Landscape level livelihood implications of agroecologically sound farming practices: System of Rice Intensification (SRI) in Wayanad, Kerala
C. K.Vishnudas, Research officer, RASTA, Wayanad, Kerala, email@example.com
What is SRI ?
The System of Rice Intensification (also known as Madagascar method) was developed in Madagascar island by the farmers and NGOs under the leadership of a local priest. The concept of System of Rice Intensification (SRI) focuses on managing the soil, water, plants and nutrients in a balanced relationship, enabling maximum growth of rice plants. The SRI method can double the production of paddy per hectare by using only 5% the usual seeds, 50% of usual water, 50% of fertilizer, and 80% of labour. It is currently being adopted in 25 countries in the world including Cambodia, Vietnam, Sri Lanka and China
Why SRI in Wayanad?
Wayanad once had nearly 40,000 hectares of paddy cultivation. The name Wayanad itself came from “Wayal Nadu” which means “the land of paddy fields.” Today, rice is cultivated only in 17,000 hectares. The remaining area is occupied by banana (12,000 hectares) and areca-nut and other non-farm activities. The conversion of paddy fields to banana fields has resulted in many ecological and social problems. Women used to get substantial labour opportunities in rice (27 person-days per acre per season). Due to the conversion to banana, it could be estimated that women lost nearly 150,000 labor-days per season. This is one of the major reasons for poverty and increasing health hazards in tribal communities. The tribes, especially the Paniya and Adiya communities, had been contributing the major part of the labour force in rice. The new cash crops have adversely affected their livelihood and food security.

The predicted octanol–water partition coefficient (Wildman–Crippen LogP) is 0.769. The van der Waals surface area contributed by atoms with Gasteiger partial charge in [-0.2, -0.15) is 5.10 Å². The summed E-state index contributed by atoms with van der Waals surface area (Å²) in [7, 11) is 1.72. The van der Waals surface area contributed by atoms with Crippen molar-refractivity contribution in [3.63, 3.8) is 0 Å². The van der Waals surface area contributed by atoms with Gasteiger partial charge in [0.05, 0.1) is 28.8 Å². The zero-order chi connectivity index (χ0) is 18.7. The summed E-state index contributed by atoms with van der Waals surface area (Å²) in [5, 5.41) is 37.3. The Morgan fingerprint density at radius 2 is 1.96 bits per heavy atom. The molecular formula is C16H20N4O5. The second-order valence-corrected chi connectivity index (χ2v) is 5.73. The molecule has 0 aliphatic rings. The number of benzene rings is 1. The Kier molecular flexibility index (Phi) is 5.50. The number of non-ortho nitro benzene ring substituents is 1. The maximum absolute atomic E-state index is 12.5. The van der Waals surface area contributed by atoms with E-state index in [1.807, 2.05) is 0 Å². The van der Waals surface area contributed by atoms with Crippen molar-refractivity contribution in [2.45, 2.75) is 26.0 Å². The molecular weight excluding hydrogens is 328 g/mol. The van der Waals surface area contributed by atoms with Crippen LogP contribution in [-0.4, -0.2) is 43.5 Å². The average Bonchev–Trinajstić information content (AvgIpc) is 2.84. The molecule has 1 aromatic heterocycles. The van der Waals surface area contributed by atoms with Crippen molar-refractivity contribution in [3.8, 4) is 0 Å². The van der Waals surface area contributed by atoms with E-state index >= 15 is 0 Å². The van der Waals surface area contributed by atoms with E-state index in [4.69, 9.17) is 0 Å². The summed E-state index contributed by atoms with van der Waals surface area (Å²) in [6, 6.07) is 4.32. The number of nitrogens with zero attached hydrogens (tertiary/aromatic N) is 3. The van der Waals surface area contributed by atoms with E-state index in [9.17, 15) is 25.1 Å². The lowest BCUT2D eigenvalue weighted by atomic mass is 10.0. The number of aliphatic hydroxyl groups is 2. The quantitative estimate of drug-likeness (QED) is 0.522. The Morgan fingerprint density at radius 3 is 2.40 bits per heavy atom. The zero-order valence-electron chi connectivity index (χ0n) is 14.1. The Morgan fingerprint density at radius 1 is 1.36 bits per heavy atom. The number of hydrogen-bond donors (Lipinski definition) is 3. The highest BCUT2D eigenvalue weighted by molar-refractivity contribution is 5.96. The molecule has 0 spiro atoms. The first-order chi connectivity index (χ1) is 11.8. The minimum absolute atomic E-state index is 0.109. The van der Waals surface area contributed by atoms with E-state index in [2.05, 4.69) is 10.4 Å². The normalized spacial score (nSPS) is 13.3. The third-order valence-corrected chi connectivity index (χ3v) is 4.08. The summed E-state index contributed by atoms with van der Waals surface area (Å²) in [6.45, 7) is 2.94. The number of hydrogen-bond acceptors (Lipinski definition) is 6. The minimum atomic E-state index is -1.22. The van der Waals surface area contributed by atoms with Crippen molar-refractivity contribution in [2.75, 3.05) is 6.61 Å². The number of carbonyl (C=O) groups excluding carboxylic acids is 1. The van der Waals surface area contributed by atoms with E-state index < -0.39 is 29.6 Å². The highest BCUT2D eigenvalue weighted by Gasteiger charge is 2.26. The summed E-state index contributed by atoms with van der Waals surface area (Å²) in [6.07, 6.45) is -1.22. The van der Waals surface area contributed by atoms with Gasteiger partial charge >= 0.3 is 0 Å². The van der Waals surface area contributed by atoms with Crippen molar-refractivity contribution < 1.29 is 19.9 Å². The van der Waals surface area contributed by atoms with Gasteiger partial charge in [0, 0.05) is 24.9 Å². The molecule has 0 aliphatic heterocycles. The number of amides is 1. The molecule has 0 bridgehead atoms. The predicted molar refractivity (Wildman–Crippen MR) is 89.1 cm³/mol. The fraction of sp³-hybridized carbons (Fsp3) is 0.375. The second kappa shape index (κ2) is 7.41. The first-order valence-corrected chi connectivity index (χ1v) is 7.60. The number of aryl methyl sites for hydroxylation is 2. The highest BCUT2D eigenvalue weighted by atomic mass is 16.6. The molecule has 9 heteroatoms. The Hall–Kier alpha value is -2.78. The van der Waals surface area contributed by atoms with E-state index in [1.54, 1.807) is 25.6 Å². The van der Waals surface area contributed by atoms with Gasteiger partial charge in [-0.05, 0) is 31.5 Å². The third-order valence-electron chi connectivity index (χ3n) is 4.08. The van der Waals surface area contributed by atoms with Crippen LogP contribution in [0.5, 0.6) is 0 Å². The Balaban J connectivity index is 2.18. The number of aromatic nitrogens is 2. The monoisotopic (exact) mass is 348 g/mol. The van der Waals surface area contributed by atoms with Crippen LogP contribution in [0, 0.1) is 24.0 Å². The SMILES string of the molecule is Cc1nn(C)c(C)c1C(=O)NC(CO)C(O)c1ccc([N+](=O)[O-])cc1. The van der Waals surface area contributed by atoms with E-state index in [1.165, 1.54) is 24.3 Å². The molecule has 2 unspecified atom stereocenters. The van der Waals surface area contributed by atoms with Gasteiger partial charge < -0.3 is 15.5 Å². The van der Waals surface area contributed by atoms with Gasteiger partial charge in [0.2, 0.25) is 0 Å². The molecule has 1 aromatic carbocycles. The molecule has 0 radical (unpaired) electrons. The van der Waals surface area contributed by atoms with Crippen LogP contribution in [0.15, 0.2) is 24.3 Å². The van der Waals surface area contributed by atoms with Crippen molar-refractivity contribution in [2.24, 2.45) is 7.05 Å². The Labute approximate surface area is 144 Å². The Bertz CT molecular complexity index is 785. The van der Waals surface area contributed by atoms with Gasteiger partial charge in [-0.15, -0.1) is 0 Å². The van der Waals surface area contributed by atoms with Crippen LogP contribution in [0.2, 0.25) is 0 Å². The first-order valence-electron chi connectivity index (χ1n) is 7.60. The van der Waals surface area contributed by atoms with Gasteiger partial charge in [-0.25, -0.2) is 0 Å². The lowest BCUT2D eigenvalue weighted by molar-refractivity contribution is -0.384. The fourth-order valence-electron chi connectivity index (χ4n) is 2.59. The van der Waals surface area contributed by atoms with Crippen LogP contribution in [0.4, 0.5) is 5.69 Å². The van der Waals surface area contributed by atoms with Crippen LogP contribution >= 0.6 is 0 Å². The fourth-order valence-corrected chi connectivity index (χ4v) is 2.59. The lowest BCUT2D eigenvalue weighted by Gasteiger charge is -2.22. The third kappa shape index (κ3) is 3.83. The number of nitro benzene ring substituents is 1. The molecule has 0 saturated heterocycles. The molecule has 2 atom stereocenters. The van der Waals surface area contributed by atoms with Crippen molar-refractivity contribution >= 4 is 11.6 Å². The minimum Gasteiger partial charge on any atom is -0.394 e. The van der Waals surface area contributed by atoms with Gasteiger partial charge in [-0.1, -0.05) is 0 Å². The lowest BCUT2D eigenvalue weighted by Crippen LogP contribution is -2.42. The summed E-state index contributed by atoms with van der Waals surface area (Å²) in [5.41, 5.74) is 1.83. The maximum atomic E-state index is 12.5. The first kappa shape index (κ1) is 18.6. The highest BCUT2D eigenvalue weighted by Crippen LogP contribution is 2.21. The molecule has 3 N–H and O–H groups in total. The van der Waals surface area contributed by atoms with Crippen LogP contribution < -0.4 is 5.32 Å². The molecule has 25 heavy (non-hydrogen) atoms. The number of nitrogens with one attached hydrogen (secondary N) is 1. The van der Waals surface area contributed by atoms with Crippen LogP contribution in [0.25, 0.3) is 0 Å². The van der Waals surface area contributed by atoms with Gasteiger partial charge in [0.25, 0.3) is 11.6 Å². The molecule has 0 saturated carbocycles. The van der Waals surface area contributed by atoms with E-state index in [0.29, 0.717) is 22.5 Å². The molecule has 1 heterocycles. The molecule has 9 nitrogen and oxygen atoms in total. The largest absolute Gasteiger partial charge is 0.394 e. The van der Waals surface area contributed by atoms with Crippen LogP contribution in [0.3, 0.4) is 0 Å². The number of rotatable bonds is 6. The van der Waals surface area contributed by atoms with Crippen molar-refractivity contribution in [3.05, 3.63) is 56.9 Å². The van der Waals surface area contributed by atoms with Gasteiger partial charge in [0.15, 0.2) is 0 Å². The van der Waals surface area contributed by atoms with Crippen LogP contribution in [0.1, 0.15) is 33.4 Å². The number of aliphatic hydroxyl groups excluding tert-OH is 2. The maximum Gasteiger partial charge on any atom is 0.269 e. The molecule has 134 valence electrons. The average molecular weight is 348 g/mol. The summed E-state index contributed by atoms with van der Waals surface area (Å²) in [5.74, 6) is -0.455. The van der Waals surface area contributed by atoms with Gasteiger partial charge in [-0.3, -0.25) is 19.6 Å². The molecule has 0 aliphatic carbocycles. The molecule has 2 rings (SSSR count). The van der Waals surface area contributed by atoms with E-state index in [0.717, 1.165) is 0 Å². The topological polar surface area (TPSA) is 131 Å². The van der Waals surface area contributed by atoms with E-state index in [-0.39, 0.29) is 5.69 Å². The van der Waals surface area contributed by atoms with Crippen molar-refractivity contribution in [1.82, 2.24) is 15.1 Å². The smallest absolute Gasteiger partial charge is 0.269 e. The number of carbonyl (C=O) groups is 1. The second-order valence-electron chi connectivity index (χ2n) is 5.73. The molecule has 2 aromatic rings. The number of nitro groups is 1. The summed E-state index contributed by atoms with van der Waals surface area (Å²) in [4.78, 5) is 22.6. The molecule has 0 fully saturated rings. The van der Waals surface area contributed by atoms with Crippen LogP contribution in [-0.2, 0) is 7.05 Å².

Banana in paddy fields: Primary culprit for groundwater shortage in Wayanad
Banana cultivation was found to be the reason for falling of groundwater level, which gradually led to the drought situation in Wayanad. Systematic efforts for reviving paddy were lacking until recently. Farmers gave up rice cultivation because of its low profitability due to high labour costs as well as low level of productivity. While the profit from one acre of rice per season is Rs. 3000 to 4000, banana from the same area will give a profit of Rs. 30,000! When the banana price hits its peak, like Rs.12 per kg, the profit multiplies to 50,000!!
But these huge profits are earned by destroying the natural ecosystem, at the cost of depleting ground water and loss of local biodiversity due to the intensive application of toxic pesticides like carbofuran (forate), thimate etc. The recent incidences of the death of one child after eating banana at Pulpally on November 16th, and the hospitalization of 24 children after respiratory problems due to inhaling pesticide- polluted air in a school in Kottathara Panchayath in 2003, has opened the eyes of consumers as well as farmers. There was a sudden fall in the price of banana. Some of the farmers turned toward reviving rice.